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Reinventing Maintenance with Artist Mierle Ukeles

December 14, 2006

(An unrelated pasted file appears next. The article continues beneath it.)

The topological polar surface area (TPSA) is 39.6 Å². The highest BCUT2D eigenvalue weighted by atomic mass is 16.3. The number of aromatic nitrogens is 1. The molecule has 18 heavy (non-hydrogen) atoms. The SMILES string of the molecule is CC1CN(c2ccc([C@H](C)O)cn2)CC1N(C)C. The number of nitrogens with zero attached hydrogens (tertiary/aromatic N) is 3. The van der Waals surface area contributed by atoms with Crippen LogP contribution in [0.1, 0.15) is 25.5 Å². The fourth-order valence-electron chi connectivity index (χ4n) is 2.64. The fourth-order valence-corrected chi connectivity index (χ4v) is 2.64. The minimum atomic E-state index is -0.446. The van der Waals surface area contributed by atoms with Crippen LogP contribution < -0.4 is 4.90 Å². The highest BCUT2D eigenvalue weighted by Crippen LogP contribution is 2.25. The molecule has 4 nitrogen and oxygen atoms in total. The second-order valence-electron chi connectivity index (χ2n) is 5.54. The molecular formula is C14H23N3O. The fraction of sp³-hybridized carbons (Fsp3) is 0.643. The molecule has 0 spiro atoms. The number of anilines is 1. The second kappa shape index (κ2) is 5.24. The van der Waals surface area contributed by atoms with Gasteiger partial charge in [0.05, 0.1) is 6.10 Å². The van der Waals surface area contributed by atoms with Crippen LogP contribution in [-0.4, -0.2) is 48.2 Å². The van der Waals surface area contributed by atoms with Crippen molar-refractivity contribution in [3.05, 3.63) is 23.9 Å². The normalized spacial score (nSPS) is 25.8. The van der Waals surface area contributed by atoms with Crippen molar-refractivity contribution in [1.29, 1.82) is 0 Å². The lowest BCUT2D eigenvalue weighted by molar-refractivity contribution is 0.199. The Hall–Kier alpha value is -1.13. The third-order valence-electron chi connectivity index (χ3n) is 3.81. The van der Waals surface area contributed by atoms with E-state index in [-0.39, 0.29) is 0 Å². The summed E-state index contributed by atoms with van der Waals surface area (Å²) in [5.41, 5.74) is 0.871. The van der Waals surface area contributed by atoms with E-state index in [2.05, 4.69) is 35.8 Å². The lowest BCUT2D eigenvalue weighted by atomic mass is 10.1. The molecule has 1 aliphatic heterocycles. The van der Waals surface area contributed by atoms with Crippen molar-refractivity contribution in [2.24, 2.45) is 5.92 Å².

In the 1960s as a cultivated young woman early in her art career Mierle Laderman Ukeles learned an important lesson in cultural disconnection. Once she became pregnant and then a mother she found herself ignored in the art world and treated with less respect in the larger community. In response, she capitalized on her mundane experiences to reinvent her cultural role; ever since she has created meaningful events and relationships in places where art and culture had been loathe to tread. Maintenance, meaning the entire range of service work, is her keyword and where she chose to create cultural connections. At the time her performances and other work may have seemed a footnote, but not so in retrospect. And what she continues to pursue is very much in keeping with the urgencies of our times and our environment. Next year marks Ukeles’ 30th anniversary as (unpaid) artist in residence in the Department of Sanitation for the City of New York. But it doesn’t stop there; she and her art are known and seen across the country and around the world. In 1969, with Marcel Duchamp as her model, she wrote her Maintenance Manifesto in which she declared that her chores as housewife and mother were her art. In a stunning 1973 performance, mostly unnoticed at the time but now a classic, she washed the floor of the Hartford Art Museum during regular public visiting hours, surrounded by sculpture and painting, as well as its entrance way (Hartford Wash: Washing, Tracks, Maintenance: Inside and Hartford Wash: Washing, Tracks, Maintenance: Outside). After all, as an artist, the museum was her home away from home. To it she brought her performance art inside and outside—whether as wife and mother or as maintenance worker, ignored as service workers usually are. Later, in Touch Sanitation, a performance beginning in 1978 and spanning 11 months, Ukeles followed the New York pick-up routes through every borough, day and night, to shake the hand of each of the system’s 8500 sanitation workers and say, “Thank you for keeping New York alive.” Her three-part 1983 Sanitation Celebrations consisted of covering the sides of a garbage truck with a tempered glass mirror so passersby could catch their reflection and perhaps empathize with the service workers on their rounds (The Social Mirror). The two other works speak to the extent of her reach: Ballet Mechanique for Six Mechanical Sweepers is described as “a five movement Futurist Ballet choreographed” with six sweeper drivers; and Ceremonial Sweep brings management, including the sanitation commissioner and the entire Executive Committee, out to sweep 42 blocks of a parade route. Anticipating my question about the effect of her work, she said that conditions for sanitation employees have improved, that they are no longer faced with broken hand-me-down furniture from the police and fire departments in their stations, and, most importantly, they feel they are treated with more respect. “Sanitation is the beginning of culture,” Ukeles insists. “And the people who are serving are inside the culture,” though they may be treated as outsiders. Ukeles is quick to point out that she has not been alone in her efforts to improve their work environment. “There is a cultural layer to all processes,” Ukeles commented, remarking on an artist’s or a scholar’s ability to influence various fields such as design and engineering. Recently Sanitation has hired an anthropologist, adding another cultural perspective to the operations of the waste collection service sector. There could have been no more apt choice than Ukeles as “Percent for Art Artist” for the massive Fresh Kills Park. This is the transformation still in planning of the infamous 2200-acre landfill in Staten Island, closed since 2002 after over 50 years as dumping ground for New York’s garbage. Nearly three times the size of Central Park, and frequently called history’s largest landfill, for Ukeles Fresh Kills and its surrounds is a microcosm of “who we are, as a culture, nation, civilization” as she commented. To the west of the site, across Arthur Kills, is the “Garden State” of New Jersey, its shores bulging with oil tanks. To the east across Richmond Avenue, running parallel to one of four huge garbage mounds of Fresh Kills, is the massive Staten Island Mall. Northeast of the landfill is a wildlife conservancy and southwest is the Isle of Meadows, a 100-acre nesting ground for herons; the rest of the area is residential. It is a dramatic synthesis of our consumer culture: built and dependent on fossil fuel, overwhelmed with disposable goods, indoctrinated with built-in-obsolescence, where nature is an afterthought and our garbage and its often toxic afterlife forgotten. In several of her Fresh Kills Park proposals, Ukeles envisions incorporating the history and memory of the landfill into the site’s transformation. While closed for this process, the site’s perimeter will feature her Berm Overlooks to allow visitors to observe the changing landscape. As portions of the site open, the berms will become stairways, ramps and other means of access into the healing land. Another proposal, Public Offerings: Made By All, Redeemed By All, is huge and ambitious. As an antidote to transgressions against the environment—“All of us made the social sculpture that is Fresh Kills,” she reminds us in its description—she invites one million “Donor Citizens” to “create or select something of personal value as public offerings.” In contrast to devalued waste, these items will be bar-coded, recorded, inventoried, encased in glass, and maintained—to be visited and examined by other citizens over time. In a earlier statement, Ukeles formulated her strange and poignant vision for our future: The design of garbage should become the great public design of our age. I am talking about the whole picture: recycling facilities, transfer stations, trucks, landfills, receptacles, water treatment plants, and rivers. They will be giant clocks and thermometers of our age that tell the time and health of the air, the earth, and the water. They will be utterly ambitious—our public cathedrals. For if we are to survive, they will be our symbols of survival. (Sculpting with the Environment, ed. Baile Oakes, Van Nostrand Reinhold, 1995)